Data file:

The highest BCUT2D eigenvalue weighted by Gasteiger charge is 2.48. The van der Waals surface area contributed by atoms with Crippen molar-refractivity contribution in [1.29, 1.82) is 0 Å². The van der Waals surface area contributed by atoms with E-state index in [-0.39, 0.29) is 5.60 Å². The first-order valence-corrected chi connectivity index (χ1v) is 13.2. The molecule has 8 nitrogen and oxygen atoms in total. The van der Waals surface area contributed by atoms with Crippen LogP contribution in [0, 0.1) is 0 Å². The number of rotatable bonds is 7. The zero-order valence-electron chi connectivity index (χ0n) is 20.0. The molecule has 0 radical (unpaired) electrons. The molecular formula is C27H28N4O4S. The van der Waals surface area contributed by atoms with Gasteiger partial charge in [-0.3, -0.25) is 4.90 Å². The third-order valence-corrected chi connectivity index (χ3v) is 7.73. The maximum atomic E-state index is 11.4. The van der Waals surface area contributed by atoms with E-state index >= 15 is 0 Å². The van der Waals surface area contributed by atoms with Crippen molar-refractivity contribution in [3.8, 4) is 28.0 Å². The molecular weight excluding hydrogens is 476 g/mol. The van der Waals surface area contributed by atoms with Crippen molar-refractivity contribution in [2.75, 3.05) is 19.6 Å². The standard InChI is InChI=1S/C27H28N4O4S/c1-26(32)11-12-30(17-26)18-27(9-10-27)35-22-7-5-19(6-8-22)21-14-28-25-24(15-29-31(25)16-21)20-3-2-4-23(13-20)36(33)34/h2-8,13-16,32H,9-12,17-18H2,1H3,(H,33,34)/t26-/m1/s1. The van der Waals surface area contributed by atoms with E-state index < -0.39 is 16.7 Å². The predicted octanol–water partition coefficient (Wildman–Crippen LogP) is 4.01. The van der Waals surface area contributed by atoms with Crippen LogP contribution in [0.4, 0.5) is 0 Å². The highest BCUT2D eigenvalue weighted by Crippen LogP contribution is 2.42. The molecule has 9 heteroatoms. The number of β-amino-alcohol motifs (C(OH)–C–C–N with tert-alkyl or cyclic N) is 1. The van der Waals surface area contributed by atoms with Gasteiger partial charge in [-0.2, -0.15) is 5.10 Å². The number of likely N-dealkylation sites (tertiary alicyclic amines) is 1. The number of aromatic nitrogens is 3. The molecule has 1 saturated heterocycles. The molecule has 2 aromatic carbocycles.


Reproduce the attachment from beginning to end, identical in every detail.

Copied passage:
The highest BCUT2D eigenvalue weighted by Gasteiger charge is 2.48. The van der Waals surface area contributed by atoms with Crippen molar-refractivity contribution in [1.29, 1.82) is 0 Å². The van der Waals surface area contributed by atoms with E-state index in [-0.39, 0.29) is 5.60 Å². The first-order valence-corrected chi connectivity index (χ1v) is 13.2. The molecule has 8 nitrogen and oxygen atoms in total. The van der Waals surface area contributed by atoms with Crippen LogP contribution in [0, 0.1) is 0 Å². The number of rotatable bonds is 7. The zero-order valence-electron chi connectivity index (χ0n) is 20.0. The molecule has 0 radical (unpaired) electrons. The molecular formula is C27H28N4O4S. The van der Waals surface area contributed by atoms with Gasteiger partial charge in [-0.3, -0.25) is 4.90 Å². The third-order valence-corrected chi connectivity index (χ3v) is 7.73. The maximum atomic E-state index is 11.4. The van der Waals surface area contributed by atoms with E-state index >= 15 is 0 Å². The van der Waals surface area contributed by atoms with Crippen molar-refractivity contribution in [3.8, 4) is 28.0 Å². The molecular weight excluding hydrogens is 476 g/mol. The van der Waals surface area contributed by atoms with Crippen molar-refractivity contribution in [2.75, 3.05) is 19.6 Å². The standard InChI is InChI=1S/C27H28N4O4S/c1-26(32)11-12-30(17-26)18-27(9-10-27)35-22-7-5-19(6-8-22)21-14-28-25-24(15-29-31(25)16-21)20-3-2-4-23(13-20)36(33)34/h2-8,13-16,32H,9-12,17-18H2,1H3,(H,33,34)/t26-/m1/s1. The van der Waals surface area contributed by atoms with E-state index < -0.39 is 16.7 Å². The predicted octanol–water partition coefficient (Wildman–Crippen LogP) is 4.01. The van der Waals surface area contributed by atoms with Crippen LogP contribution in [0.4, 0.5) is 0 Å². The highest BCUT2D eigenvalue weighted by Crippen LogP contribution is 2.42. The molecule has 9 heteroatoms. The number of β-amino-alcohol motifs (C(OH)–C–C–N with tert-alkyl or cyclic N) is 1. The van der Waals surface area contributed by atoms with Gasteiger partial charge in [-0.2, -0.15) is 5.10 Å². The number of likely N-dealkylation sites (tertiary alicyclic amines) is 1. The number of aromatic nitrogens is 3. The molecule has 1 saturated heterocycles. The molecule has 2 aromatic carbocycles.